In honor of National Get Outside (GO) Day on Saturday, June 8th, I’d like to introduce you to a group of talented high school students who have created a beautiful documentary film about Shenandoah National Park: Preserving Our Future. I am very impressed by these young people who are learning the art of film making at Light House Studio in Charlottesville, Virginia.
Articles by Debbie Mickle
What does an iron, an ice skating rink and a chickpea have in common? They are all elements used by seniors in VCU’s School of Engineering at this year’s Senior Design Expo. Hundreds of VCU Engineering students gathered at the Science Museum of Virginia in April to display and discuss their innovative designs for products to improve our lives and advance technology and research.
Pack your blanket and head on over to The Community Idea Stations for a fun family night at our “Sid the Science Kid’s Backyard Campout” on Friday, June 21st from 6:00-7:30 p.m. This event is designed especially for science loving children (preschool – 8 years old) and their parents. We will be having tons of fun activities inside and on the grounds of the station.
Can the design of a building, a classroom space, and the surrounding environment make a difference in how teachers teach and students learn? Absolutely! The Steward School’s new Bryan Innovation Lab is a perfect example of how school administrators, teachers, architects and designers worked together to create a new learning environment and curriculum focused on preparing our students for the challenges of the future.
The term “supermoon” was coined by the astrologer Richard Nolle over 30 years ago but is only now coming into popular usage. Nolle defined a “supermoon” as a new or full moon which occurs when the moon is within 90% of its closest approach to Earth in a given orbit. The first Supermoon of 2013 will be on the night of May 24-25.
Gently mix a group of curious 4th graders with several excellent and creative teachers, add in a dash of math and measurement, and blend in a generous amount of hands-on exploration and fun and what do you get? The perfect recipe for student engagement, career preparation and a bunch of kids who think math is fun!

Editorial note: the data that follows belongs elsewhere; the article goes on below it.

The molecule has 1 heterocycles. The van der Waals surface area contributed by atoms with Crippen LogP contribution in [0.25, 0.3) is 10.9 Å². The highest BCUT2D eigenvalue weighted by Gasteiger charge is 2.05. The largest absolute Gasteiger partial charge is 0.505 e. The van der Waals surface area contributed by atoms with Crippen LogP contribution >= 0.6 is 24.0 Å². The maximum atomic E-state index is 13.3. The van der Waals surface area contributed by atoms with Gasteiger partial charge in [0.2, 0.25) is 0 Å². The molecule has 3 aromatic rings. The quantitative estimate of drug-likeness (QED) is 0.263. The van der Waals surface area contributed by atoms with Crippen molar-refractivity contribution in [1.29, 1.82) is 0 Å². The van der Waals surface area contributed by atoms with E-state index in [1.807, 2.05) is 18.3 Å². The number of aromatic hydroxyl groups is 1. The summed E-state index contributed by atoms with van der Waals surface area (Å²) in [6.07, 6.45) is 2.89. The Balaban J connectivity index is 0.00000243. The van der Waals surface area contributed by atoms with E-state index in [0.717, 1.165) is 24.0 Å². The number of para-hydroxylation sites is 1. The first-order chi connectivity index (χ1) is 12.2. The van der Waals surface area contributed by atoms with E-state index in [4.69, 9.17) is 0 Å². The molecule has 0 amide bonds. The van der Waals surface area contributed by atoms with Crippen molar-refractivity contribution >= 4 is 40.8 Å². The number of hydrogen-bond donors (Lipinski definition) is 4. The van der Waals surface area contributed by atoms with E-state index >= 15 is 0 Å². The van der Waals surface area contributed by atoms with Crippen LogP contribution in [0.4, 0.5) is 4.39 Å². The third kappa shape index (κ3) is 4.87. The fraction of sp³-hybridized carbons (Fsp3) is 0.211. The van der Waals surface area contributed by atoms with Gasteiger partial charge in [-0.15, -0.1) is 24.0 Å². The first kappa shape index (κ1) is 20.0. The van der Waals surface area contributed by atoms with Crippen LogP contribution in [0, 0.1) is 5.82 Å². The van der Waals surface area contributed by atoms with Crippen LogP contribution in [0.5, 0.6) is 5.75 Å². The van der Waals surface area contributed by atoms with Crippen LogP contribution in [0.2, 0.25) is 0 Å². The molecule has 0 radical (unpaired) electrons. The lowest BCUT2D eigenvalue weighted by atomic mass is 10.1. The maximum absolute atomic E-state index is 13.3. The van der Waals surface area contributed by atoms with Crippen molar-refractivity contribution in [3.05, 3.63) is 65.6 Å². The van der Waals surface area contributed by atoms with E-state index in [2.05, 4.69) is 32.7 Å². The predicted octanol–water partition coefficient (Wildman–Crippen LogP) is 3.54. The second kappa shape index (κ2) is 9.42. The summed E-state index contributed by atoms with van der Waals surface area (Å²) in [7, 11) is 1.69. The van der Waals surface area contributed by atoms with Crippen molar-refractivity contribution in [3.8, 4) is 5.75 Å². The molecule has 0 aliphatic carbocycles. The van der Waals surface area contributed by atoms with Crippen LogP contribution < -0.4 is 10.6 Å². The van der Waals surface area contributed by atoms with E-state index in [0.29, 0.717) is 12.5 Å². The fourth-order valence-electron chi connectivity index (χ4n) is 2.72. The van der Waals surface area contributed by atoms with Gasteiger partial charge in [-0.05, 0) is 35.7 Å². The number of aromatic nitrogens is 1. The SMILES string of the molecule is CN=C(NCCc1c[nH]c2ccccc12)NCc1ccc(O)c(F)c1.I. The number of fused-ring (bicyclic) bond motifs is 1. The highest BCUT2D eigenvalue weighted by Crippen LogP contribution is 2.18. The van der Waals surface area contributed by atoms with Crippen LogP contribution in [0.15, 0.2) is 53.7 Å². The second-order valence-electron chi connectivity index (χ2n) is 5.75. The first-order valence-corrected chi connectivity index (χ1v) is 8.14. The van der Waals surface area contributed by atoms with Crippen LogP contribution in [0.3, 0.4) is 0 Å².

How much do you or your children know about the Chesapeake Bay? Do you know it is the largest estuary in the United States and that it receives water from New York, Pennsylvania, Delaware, Maryland, Virginia and West Virginia? Have you ever experienced first-hand its many ecosystems? Recently a group of young people participating in a Green Adventure Project Expedition got to do just that. They explored the Chesapeake Bay and learned along the way how to protect this beautiful and important resource.
Due to rising oil prices and environmental concerns, the aviation industry is now looking at many biofuels as alternatives to petroleum derived fuel. NASA researchers conducted a series of test flights recently that proved a commercial jet can fly safely with a blend of jet fuel made from Camelina plant oil.
WCVE Public Radio’s Charles Fishburne has more in this Science Matters report.
Did you know that all living cells contain DNA? That’s right, every cell in your body, animals, and plants contains DNA. DNA is short for deoxyribonucleic acid, known as the “molecule of life.” This molecule contains instructions on how to make a living thing; DNA tells you to be you and a strawberry to be a strawberry. Normally, you cannot see DNA with the naked eye. However, if you collect it from thousands of cells, there is enough to be visible.